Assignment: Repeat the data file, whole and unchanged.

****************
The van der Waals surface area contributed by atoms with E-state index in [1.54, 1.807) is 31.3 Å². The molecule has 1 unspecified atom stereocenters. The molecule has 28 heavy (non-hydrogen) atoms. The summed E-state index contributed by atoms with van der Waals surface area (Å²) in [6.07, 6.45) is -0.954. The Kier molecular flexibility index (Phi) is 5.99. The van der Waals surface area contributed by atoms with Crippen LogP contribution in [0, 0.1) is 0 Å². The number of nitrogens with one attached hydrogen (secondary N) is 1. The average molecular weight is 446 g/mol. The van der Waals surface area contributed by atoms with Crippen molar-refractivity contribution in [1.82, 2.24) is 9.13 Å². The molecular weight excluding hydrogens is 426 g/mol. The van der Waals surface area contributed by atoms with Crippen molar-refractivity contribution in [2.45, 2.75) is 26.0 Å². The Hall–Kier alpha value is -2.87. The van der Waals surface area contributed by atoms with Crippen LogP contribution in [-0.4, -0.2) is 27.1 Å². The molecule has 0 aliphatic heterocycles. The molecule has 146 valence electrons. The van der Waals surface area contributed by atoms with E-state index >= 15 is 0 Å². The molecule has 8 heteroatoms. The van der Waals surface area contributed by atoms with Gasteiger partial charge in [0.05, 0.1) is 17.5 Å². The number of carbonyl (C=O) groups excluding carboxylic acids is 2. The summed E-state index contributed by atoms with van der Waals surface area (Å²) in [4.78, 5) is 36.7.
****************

The van der Waals surface area contributed by atoms with E-state index in [1.54, 1.807) is 31.3 Å². The molecule has 1 unspecified atom stereocenters. The molecule has 28 heavy (non-hydrogen) atoms. The summed E-state index contributed by atoms with van der Waals surface area (Å²) in [6.07, 6.45) is -0.954. The Kier molecular flexibility index (Phi) is 5.99. The van der Waals surface area contributed by atoms with Crippen LogP contribution in [0, 0.1) is 0 Å². The number of nitrogens with one attached hydrogen (secondary N) is 1. The average molecular weight is 446 g/mol. The van der Waals surface area contributed by atoms with Crippen molar-refractivity contribution in [1.82, 2.24) is 9.13 Å². The molecular weight excluding hydrogens is 426 g/mol. The van der Waals surface area contributed by atoms with Crippen molar-refractivity contribution in [2.45, 2.75) is 26.0 Å². The Hall–Kier alpha value is -2.87. The van der Waals surface area contributed by atoms with Crippen LogP contribution in [-0.4, -0.2) is 27.1 Å². The molecule has 0 aliphatic heterocycles. The molecule has 146 valence electrons. The van der Waals surface area contributed by atoms with E-state index >= 15 is 0 Å². The molecule has 8 heteroatoms. The van der Waals surface area contributed by atoms with Gasteiger partial charge in [0.05, 0.1) is 17.5 Å². The number of carbonyl (C=O) groups excluding carboxylic acids is 2. The summed E-state index contributed by atoms with van der Waals surface area (Å²) in [4.78, 5) is 36.7.